Now this one, guys, this one was weird. An well researched, well written, investigation into the so-called death on film focusing primarily on the “mondo” films phenomenon of the 1970s and 80s. If you’re of a certain age, you remember these collections of deaths and other gruesome scenes, allegedly caught on film. This stuff was huge with kids in my high school who would constantly talking about the things they’d seen in “Faces of Death” the American version of the Italian Mondo films. Lots of gruesome stuff, like suicides and horrific accidents, with some corny “satanic black masses” and “cult orgies” thrown in for good measure.
It was catnip to a particular kind of adolescent mind and I have to admit, I watched my fair share.
But was this stuff real? Well, occasionally, but much of it was also staged, and Kerkes and Slater dive deep into the material to figure out what was what. They figure out the directors and producers, the sources for much of the footage, and more. Its really an impressive work of pop-scholarship on what was, a very trashy cesspit of exploitation cinema.
Also included here is a well-researched attempt to get to the bottom of the idea of the snuff film. Kerkes and Slater begin by specifically defining the term to mean a film in which an actual murder takes places and, critically, where the motive for the murder was to film it. Then they go about trying to find an actual example. They pick apart numerous legends and pranks, and find that (at least at the time of publication) there were no instances of an actual snuff film ever being made.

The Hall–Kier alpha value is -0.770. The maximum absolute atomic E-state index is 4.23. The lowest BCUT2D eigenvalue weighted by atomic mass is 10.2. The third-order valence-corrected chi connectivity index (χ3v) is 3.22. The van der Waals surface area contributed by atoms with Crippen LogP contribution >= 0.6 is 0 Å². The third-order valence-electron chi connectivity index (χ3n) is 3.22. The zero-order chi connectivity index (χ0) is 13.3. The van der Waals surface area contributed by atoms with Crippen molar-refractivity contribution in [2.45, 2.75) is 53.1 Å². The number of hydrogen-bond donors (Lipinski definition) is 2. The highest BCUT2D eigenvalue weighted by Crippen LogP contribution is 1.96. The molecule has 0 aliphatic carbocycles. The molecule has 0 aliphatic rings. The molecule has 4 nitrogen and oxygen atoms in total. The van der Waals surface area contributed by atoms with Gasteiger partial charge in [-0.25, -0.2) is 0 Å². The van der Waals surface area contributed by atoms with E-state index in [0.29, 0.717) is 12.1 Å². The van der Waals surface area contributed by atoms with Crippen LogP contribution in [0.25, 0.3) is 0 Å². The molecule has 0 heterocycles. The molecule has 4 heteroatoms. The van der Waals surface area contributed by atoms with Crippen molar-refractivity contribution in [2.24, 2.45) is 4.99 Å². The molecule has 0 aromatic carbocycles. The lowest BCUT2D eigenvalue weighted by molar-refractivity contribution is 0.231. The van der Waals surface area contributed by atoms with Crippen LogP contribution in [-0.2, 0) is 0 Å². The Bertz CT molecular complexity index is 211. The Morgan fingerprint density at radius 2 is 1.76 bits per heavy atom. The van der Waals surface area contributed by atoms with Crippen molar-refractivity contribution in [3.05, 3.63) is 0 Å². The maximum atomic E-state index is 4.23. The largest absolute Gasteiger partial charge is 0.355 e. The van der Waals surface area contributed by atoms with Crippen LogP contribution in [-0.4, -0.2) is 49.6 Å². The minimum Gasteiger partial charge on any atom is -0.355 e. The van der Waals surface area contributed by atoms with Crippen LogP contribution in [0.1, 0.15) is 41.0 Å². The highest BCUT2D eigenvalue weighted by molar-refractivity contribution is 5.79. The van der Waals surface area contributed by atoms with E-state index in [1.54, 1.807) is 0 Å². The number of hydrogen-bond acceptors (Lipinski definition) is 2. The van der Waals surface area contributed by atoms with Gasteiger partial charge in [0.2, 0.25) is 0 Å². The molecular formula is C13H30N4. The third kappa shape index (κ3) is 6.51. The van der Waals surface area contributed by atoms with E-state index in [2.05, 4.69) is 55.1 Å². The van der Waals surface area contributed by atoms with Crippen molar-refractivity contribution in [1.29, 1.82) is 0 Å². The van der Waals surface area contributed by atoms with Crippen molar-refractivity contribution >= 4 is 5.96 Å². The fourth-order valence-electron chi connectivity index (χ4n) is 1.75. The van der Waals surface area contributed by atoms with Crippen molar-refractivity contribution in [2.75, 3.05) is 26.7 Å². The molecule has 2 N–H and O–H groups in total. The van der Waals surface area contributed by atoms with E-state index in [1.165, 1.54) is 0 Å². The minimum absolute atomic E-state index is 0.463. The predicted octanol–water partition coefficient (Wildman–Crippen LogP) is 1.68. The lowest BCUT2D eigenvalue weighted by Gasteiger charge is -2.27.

It’s all extremely interesting to a certain kind of reader. I read this book a long time ago, and its stuck with me. That says something for it. I’d never read something like this today. While the young me was always searching for the new and shocking, old man Sean of today stays away from this kind of stuff like the plague. But if weird film criticism (or good help you, Mondo cinema) is your thing, you’ll greatly enjoy this book.
Recommended for the enthusiast.